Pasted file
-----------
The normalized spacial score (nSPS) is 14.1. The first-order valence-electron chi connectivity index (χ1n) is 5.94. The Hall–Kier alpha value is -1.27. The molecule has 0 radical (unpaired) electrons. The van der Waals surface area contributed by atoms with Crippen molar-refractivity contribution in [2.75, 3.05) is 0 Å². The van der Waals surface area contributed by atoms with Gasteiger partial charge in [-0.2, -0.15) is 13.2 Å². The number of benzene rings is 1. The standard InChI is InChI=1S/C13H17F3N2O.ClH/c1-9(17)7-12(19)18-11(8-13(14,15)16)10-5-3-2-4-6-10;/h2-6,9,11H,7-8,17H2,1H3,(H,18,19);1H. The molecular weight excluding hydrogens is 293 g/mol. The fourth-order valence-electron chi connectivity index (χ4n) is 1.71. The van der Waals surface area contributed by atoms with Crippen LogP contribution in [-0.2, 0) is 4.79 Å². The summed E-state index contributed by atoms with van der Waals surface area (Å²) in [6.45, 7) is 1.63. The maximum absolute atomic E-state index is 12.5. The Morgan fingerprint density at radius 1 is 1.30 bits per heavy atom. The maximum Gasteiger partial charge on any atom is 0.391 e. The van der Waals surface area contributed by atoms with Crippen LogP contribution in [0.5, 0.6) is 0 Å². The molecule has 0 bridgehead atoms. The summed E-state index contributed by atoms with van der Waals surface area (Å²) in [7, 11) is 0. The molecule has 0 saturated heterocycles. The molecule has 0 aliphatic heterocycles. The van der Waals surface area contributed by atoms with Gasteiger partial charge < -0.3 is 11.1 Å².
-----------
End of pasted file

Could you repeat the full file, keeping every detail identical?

The normalized spacial score (nSPS) is 14.1. The first-order valence-electron chi connectivity index (χ1n) is 5.94. The Hall–Kier alpha value is -1.27. The molecule has 0 radical (unpaired) electrons. The van der Waals surface area contributed by atoms with Crippen molar-refractivity contribution in [2.75, 3.05) is 0 Å². The van der Waals surface area contributed by atoms with Gasteiger partial charge in [-0.2, -0.15) is 13.2 Å². The number of benzene rings is 1. The standard InChI is InChI=1S/C13H17F3N2O.ClH/c1-9(17)7-12(19)18-11(8-13(14,15)16)10-5-3-2-4-6-10;/h2-6,9,11H,7-8,17H2,1H3,(H,18,19);1H. The molecular weight excluding hydrogens is 293 g/mol. The fourth-order valence-electron chi connectivity index (χ4n) is 1.71. The van der Waals surface area contributed by atoms with Crippen LogP contribution in [-0.2, 0) is 4.79 Å². The summed E-state index contributed by atoms with van der Waals surface area (Å²) in [6.45, 7) is 1.63. The maximum absolute atomic E-state index is 12.5. The Morgan fingerprint density at radius 1 is 1.30 bits per heavy atom. The maximum Gasteiger partial charge on any atom is 0.391 e. The van der Waals surface area contributed by atoms with Crippen LogP contribution in [0.5, 0.6) is 0 Å². The molecule has 0 bridgehead atoms. The summed E-state index contributed by atoms with van der Waals surface area (Å²) in [7, 11) is 0. The molecule has 0 saturated heterocycles. The molecule has 0 aliphatic heterocycles. The van der Waals surface area contributed by atoms with Gasteiger partial charge < -0.3 is 11.1 Å².